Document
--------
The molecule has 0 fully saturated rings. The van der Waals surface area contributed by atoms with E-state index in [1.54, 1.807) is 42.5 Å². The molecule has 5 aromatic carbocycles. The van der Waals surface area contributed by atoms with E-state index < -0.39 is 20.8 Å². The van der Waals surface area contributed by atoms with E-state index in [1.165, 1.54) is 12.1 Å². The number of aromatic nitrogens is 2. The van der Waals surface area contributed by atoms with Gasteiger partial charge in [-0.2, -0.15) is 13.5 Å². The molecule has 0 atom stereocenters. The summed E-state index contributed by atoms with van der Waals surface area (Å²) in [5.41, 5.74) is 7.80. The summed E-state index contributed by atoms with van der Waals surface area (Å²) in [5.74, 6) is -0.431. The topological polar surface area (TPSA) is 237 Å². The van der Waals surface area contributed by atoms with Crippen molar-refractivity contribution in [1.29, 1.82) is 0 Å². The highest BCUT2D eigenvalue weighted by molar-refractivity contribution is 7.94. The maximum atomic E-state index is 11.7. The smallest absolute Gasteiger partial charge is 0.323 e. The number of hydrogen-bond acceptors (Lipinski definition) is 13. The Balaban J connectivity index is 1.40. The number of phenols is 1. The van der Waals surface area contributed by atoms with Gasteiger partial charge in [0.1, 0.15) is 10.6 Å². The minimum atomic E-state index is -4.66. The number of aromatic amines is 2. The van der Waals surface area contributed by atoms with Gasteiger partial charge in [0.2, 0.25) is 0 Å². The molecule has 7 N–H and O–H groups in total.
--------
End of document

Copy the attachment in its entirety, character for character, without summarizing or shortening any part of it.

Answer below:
The molecule has 0 fully saturated rings. The van der Waals surface area contributed by atoms with E-state index in [1.54, 1.807) is 42.5 Å². The molecule has 5 aromatic carbocycles. The van der Waals surface area contributed by atoms with E-state index < -0.39 is 20.8 Å². The van der Waals surface area contributed by atoms with E-state index in [1.165, 1.54) is 12.1 Å². The number of aromatic nitrogens is 2. The van der Waals surface area contributed by atoms with Gasteiger partial charge in [-0.2, -0.15) is 13.5 Å². The molecule has 0 atom stereocenters. The summed E-state index contributed by atoms with van der Waals surface area (Å²) in [5.41, 5.74) is 7.80. The summed E-state index contributed by atoms with van der Waals surface area (Å²) in [5.74, 6) is -0.431. The topological polar surface area (TPSA) is 237 Å². The van der Waals surface area contributed by atoms with Crippen molar-refractivity contribution in [1.29, 1.82) is 0 Å². The highest BCUT2D eigenvalue weighted by molar-refractivity contribution is 7.94. The maximum atomic E-state index is 11.7. The smallest absolute Gasteiger partial charge is 0.323 e. The number of hydrogen-bond acceptors (Lipinski definition) is 13. The Balaban J connectivity index is 1.40. The number of phenols is 1. The van der Waals surface area contributed by atoms with Gasteiger partial charge in [0.1, 0.15) is 10.6 Å². The minimum atomic E-state index is -4.66. The number of aromatic amines is 2. The van der Waals surface area contributed by atoms with Gasteiger partial charge in [0.2, 0.25) is 0 Å². The molecule has 7 N–H and O–H groups in total.